Pictures: Crossrail release shots of underground work
14:11 28 February 2013
Crossrail have released more stunning images of London’s biggest infrastructure project in recent times.
From a worker sat on a makeshift bench at the line’s ever-extending frontier, to action shots of industrial strength concrete sprayers, images released today illustrate the “marathon” rail project being undertaken beneath London’s streets.
Crossrail have now drilled more than 10 per cent of the 26-mile stretch of tunnel they have to complete in order to connect London’s east and west fringes.
Once finished the network will connect Maidenhead and Heathrow to Shenfield and Abbey Wood.
These newly released images show the everyday (and every-night, with work ongoing 24 hours a day) subterranean activities of the workmen and machines involved.
One image neatly depicts the magnitude of the task, with nearly completed work being all you can see as the tunnel bends in the distance.
Another shows one of Europe’s largest underground caverns, the Stepney Green shaft, which is capacious enough to fit 100 double decker buses.
The project currently makes use of five tunnelling machines, all fondly named.
Phyllis and Ada are operating in west London, Elizabeth and Victoria in the east, and Sophia in Plumstead.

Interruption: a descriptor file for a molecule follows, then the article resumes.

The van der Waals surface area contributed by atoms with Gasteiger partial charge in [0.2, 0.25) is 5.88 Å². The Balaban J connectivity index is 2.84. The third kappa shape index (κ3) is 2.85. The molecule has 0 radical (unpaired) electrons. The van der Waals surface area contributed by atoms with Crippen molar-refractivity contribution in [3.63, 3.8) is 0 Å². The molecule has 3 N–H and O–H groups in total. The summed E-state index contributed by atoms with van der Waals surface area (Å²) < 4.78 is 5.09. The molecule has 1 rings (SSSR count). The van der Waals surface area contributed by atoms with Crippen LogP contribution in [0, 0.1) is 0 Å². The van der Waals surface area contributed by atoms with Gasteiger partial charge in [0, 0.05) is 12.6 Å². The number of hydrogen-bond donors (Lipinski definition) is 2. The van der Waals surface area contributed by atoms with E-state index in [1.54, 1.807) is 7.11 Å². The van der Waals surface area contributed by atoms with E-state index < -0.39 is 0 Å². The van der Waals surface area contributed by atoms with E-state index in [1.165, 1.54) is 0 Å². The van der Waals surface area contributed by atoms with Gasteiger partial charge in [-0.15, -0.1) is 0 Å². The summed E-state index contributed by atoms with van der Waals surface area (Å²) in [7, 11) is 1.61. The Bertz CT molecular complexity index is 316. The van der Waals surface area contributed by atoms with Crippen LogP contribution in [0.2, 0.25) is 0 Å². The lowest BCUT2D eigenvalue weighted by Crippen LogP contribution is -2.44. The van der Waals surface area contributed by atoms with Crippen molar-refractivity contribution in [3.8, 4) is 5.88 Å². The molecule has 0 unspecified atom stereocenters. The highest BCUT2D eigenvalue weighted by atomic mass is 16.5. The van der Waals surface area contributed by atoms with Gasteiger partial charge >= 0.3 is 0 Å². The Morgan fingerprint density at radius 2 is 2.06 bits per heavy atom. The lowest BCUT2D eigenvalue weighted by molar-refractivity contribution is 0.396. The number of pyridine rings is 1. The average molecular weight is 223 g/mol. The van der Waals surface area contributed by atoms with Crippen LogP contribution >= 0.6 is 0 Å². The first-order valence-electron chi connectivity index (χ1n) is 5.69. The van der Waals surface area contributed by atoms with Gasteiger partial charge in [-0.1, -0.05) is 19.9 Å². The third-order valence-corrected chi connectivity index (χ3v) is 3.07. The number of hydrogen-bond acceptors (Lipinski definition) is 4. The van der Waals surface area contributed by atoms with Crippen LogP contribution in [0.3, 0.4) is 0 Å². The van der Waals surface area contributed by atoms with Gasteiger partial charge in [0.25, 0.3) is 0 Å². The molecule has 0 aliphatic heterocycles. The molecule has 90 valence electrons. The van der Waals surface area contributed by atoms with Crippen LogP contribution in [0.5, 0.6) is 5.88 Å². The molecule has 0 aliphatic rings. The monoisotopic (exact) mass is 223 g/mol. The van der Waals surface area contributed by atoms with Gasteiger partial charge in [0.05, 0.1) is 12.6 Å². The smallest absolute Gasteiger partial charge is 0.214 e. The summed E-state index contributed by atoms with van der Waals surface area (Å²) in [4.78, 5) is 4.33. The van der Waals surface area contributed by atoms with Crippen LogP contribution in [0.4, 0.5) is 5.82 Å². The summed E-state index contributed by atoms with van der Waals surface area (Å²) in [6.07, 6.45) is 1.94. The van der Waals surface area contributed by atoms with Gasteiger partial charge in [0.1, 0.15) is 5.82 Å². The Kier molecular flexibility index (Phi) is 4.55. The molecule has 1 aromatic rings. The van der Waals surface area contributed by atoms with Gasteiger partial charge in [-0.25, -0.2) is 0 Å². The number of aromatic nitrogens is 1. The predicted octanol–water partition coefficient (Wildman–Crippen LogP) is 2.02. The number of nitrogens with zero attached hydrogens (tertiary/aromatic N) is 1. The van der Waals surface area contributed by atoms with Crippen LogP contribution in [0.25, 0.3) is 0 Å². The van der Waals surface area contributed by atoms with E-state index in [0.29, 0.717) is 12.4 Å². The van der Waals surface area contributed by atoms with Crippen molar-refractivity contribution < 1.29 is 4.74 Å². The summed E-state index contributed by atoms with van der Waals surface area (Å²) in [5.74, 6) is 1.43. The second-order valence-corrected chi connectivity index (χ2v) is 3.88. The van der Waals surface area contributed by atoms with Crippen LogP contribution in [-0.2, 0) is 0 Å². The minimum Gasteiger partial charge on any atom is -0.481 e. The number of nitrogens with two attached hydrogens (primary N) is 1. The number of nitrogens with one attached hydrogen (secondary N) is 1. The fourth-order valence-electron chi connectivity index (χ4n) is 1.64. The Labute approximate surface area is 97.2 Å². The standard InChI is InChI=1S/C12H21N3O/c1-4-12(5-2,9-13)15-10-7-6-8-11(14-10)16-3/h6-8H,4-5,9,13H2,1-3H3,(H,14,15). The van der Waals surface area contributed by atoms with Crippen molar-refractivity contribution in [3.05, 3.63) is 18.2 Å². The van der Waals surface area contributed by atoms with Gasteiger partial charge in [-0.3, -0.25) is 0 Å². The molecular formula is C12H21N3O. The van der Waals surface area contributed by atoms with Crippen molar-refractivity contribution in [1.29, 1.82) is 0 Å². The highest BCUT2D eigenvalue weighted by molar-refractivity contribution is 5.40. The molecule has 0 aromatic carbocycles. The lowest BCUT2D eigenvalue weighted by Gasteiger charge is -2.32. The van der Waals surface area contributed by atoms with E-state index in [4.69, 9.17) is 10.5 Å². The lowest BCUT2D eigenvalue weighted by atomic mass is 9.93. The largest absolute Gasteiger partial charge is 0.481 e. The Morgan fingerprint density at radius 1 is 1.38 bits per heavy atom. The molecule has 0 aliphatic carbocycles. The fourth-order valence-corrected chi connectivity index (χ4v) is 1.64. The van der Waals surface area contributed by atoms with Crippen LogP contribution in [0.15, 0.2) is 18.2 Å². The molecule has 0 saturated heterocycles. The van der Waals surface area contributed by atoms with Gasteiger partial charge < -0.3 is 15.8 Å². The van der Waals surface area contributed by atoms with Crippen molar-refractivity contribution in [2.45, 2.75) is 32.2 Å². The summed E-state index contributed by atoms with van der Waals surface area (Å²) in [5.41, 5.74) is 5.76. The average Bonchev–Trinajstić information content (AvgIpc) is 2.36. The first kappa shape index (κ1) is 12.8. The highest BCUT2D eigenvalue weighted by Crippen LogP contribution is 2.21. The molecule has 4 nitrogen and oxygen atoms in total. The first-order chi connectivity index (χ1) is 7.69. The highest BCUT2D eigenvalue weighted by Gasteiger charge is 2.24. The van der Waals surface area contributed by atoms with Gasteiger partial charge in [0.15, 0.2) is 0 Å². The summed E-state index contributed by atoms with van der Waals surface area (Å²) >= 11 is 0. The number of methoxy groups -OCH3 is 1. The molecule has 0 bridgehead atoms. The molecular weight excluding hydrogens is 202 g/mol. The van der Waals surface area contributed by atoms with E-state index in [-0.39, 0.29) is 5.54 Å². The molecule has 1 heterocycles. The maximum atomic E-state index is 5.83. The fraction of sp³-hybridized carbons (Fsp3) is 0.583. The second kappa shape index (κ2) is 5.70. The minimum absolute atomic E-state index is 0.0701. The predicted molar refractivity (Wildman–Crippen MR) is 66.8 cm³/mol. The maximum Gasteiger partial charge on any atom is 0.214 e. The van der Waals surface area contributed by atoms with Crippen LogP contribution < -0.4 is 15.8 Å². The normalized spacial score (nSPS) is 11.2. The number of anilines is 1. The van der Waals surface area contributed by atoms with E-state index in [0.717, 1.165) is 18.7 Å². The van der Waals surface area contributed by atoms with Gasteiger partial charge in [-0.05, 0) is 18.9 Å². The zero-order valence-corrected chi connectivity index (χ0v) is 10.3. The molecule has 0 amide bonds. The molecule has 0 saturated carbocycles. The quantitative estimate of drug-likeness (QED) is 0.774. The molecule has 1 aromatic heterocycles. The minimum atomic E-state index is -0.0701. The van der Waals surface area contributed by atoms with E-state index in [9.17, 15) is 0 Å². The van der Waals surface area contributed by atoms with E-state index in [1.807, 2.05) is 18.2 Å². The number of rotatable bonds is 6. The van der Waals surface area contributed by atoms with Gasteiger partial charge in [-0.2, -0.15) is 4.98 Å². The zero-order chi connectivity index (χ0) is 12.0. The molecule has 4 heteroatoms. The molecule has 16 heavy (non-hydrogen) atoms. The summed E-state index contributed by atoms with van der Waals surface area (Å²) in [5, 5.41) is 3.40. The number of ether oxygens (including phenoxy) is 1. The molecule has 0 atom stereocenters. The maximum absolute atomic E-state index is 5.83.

In one mammoth week, they managed to drill nearly half a kilometre of tunnel.
Andrew Wolstenholme, Crossrail’s chief executive, said: “With 26 miles of new tunnels to be built for Crossrail we are delivering our own London marathon beneath the streets of the capital.
“This is a huge and complex task with work underway 24 hours a day below London’s streets but our first few miles of tunnel are now completed.”
“These new underground images show the scale of transformation taking place beneath London and the essential new transport links being created with every metre of new tunnel built.”
Earlier this year aerial images showing the changing face of the city the line will eventually traverse were released too. Follow the link below to have a look.